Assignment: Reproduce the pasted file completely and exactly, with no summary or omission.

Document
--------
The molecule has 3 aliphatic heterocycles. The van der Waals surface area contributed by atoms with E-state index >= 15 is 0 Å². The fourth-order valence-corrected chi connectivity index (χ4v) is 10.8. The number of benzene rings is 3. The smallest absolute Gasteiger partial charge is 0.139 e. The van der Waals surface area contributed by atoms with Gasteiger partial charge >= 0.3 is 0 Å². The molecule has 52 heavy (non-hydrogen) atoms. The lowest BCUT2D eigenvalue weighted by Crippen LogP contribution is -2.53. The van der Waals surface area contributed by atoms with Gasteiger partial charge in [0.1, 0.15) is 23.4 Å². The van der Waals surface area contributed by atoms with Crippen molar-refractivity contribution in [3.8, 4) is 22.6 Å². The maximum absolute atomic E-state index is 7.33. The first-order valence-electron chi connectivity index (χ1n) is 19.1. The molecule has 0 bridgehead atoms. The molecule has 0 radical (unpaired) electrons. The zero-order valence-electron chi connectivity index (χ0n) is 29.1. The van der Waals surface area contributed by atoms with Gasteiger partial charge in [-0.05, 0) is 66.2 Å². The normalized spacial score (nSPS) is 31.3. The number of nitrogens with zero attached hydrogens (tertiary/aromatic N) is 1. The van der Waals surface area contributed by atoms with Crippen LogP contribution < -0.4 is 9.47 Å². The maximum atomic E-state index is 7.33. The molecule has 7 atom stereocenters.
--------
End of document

The molecule has 3 aliphatic heterocycles. The van der Waals surface area contributed by atoms with E-state index >= 15 is 0 Å². The fourth-order valence-corrected chi connectivity index (χ4v) is 10.8. The number of benzene rings is 3. The smallest absolute Gasteiger partial charge is 0.139 e. The van der Waals surface area contributed by atoms with Gasteiger partial charge >= 0.3 is 0 Å². The molecule has 52 heavy (non-hydrogen) atoms. The lowest BCUT2D eigenvalue weighted by Crippen LogP contribution is -2.53. The van der Waals surface area contributed by atoms with Gasteiger partial charge in [0.1, 0.15) is 23.4 Å². The van der Waals surface area contributed by atoms with Crippen molar-refractivity contribution in [3.8, 4) is 22.6 Å². The maximum absolute atomic E-state index is 7.33. The first-order valence-electron chi connectivity index (χ1n) is 19.1. The molecule has 0 bridgehead atoms. The molecule has 0 radical (unpaired) electrons. The zero-order valence-electron chi connectivity index (χ0n) is 29.1. The van der Waals surface area contributed by atoms with Gasteiger partial charge in [-0.05, 0) is 66.2 Å². The normalized spacial score (nSPS) is 31.3. The number of nitrogens with zero attached hydrogens (tertiary/aromatic N) is 1. The van der Waals surface area contributed by atoms with Crippen LogP contribution < -0.4 is 9.47 Å². The maximum atomic E-state index is 7.33. The molecule has 7 atom stereocenters.